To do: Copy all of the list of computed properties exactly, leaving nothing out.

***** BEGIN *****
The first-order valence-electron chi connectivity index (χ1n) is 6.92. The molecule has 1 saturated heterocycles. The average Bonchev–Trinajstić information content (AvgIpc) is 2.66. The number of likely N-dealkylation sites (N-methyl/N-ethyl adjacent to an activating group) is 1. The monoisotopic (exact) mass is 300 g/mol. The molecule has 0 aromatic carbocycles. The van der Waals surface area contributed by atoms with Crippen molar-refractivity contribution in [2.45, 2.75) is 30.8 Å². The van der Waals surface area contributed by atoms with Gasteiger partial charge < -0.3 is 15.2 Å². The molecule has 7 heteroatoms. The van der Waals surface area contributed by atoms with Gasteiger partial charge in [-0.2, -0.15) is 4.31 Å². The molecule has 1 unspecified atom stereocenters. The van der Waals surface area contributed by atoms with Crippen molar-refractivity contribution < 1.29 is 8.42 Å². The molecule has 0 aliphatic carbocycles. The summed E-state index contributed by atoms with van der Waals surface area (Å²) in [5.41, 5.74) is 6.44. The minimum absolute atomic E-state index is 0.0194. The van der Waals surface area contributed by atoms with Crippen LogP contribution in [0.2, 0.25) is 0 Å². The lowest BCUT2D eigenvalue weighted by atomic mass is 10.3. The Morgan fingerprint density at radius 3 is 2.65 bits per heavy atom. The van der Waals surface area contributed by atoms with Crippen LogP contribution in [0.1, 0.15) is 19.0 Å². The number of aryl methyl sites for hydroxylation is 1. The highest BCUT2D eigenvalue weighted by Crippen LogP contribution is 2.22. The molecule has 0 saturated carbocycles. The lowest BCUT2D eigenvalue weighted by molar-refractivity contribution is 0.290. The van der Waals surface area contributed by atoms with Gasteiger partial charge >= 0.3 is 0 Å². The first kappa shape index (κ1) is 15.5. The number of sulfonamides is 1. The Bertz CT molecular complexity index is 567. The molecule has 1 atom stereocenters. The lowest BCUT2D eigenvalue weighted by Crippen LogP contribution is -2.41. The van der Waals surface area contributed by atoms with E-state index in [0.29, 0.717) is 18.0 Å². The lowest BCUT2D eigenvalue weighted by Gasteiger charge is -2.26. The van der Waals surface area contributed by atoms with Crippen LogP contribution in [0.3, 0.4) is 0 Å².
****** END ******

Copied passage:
The first-order valence-electron chi connectivity index (χ1n) is 6.92. The molecule has 1 saturated heterocycles. The average Bonchev–Trinajstić information content (AvgIpc) is 2.66. The number of likely N-dealkylation sites (N-methyl/N-ethyl adjacent to an activating group) is 1. The monoisotopic (exact) mass is 300 g/mol. The molecule has 0 aromatic carbocycles. The van der Waals surface area contributed by atoms with Crippen molar-refractivity contribution in [2.45, 2.75) is 30.8 Å². The van der Waals surface area contributed by atoms with Gasteiger partial charge < -0.3 is 15.2 Å². The molecule has 7 heteroatoms. The van der Waals surface area contributed by atoms with Gasteiger partial charge in [-0.2, -0.15) is 4.31 Å². The molecule has 1 unspecified atom stereocenters. The van der Waals surface area contributed by atoms with Crippen molar-refractivity contribution < 1.29 is 8.42 Å². The molecule has 0 aliphatic carbocycles. The summed E-state index contributed by atoms with van der Waals surface area (Å²) in [5.41, 5.74) is 6.44. The minimum absolute atomic E-state index is 0.0194. The van der Waals surface area contributed by atoms with Crippen LogP contribution in [0.2, 0.25) is 0 Å². The lowest BCUT2D eigenvalue weighted by atomic mass is 10.3. The Morgan fingerprint density at radius 3 is 2.65 bits per heavy atom. The van der Waals surface area contributed by atoms with Crippen LogP contribution in [0.1, 0.15) is 19.0 Å². The number of aryl methyl sites for hydroxylation is 1. The highest BCUT2D eigenvalue weighted by Crippen LogP contribution is 2.22. The molecule has 0 saturated carbocycles. The lowest BCUT2D eigenvalue weighted by molar-refractivity contribution is 0.290. The van der Waals surface area contributed by atoms with Gasteiger partial charge >= 0.3 is 0 Å². The first kappa shape index (κ1) is 15.5. The number of sulfonamides is 1. The Bertz CT molecular complexity index is 567. The molecule has 1 atom stereocenters. The lowest BCUT2D eigenvalue weighted by Crippen LogP contribution is -2.41. The van der Waals surface area contributed by atoms with E-state index in [0.29, 0.717) is 18.0 Å². The lowest BCUT2D eigenvalue weighted by Gasteiger charge is -2.26. The van der Waals surface area contributed by atoms with Crippen LogP contribution in [0.3, 0.4) is 0 Å².